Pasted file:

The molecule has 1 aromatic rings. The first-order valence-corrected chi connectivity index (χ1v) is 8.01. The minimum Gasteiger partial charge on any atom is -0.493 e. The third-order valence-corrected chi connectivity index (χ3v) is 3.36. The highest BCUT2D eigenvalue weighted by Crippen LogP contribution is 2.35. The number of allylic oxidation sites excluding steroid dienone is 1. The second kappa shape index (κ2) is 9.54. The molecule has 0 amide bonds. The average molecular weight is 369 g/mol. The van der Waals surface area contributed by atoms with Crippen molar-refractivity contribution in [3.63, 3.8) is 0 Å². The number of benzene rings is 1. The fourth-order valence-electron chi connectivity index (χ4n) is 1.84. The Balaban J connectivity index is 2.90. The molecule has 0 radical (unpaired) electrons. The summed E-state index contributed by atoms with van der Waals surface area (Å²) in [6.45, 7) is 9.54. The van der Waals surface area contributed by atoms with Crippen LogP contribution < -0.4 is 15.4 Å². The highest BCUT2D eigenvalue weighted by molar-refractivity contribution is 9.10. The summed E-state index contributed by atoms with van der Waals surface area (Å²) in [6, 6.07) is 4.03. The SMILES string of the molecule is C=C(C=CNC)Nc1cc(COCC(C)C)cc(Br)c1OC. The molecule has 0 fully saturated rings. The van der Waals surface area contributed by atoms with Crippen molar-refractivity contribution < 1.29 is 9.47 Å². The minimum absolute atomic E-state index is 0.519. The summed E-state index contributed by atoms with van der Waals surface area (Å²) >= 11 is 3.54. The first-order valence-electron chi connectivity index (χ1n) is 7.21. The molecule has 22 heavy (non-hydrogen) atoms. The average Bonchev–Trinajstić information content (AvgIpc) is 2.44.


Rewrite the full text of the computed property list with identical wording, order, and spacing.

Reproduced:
The molecule has 1 aromatic rings. The first-order valence-corrected chi connectivity index (χ1v) is 8.01. The minimum Gasteiger partial charge on any atom is -0.493 e. The third-order valence-corrected chi connectivity index (χ3v) is 3.36. The highest BCUT2D eigenvalue weighted by Crippen LogP contribution is 2.35. The number of allylic oxidation sites excluding steroid dienone is 1. The second kappa shape index (κ2) is 9.54. The molecule has 0 amide bonds. The average molecular weight is 369 g/mol. The van der Waals surface area contributed by atoms with Crippen molar-refractivity contribution in [3.63, 3.8) is 0 Å². The number of benzene rings is 1. The fourth-order valence-electron chi connectivity index (χ4n) is 1.84. The Balaban J connectivity index is 2.90. The molecule has 0 radical (unpaired) electrons. The summed E-state index contributed by atoms with van der Waals surface area (Å²) in [6.45, 7) is 9.54. The van der Waals surface area contributed by atoms with Crippen LogP contribution < -0.4 is 15.4 Å². The highest BCUT2D eigenvalue weighted by molar-refractivity contribution is 9.10. The summed E-state index contributed by atoms with van der Waals surface area (Å²) in [6, 6.07) is 4.03. The SMILES string of the molecule is C=C(C=CNC)Nc1cc(COCC(C)C)cc(Br)c1OC. The molecule has 0 fully saturated rings. The van der Waals surface area contributed by atoms with Crippen molar-refractivity contribution < 1.29 is 9.47 Å². The minimum absolute atomic E-state index is 0.519. The summed E-state index contributed by atoms with van der Waals surface area (Å²) >= 11 is 3.54. The first-order valence-electron chi connectivity index (χ1n) is 7.21. The molecule has 22 heavy (non-hydrogen) atoms. The average Bonchev–Trinajstić information content (AvgIpc) is 2.44.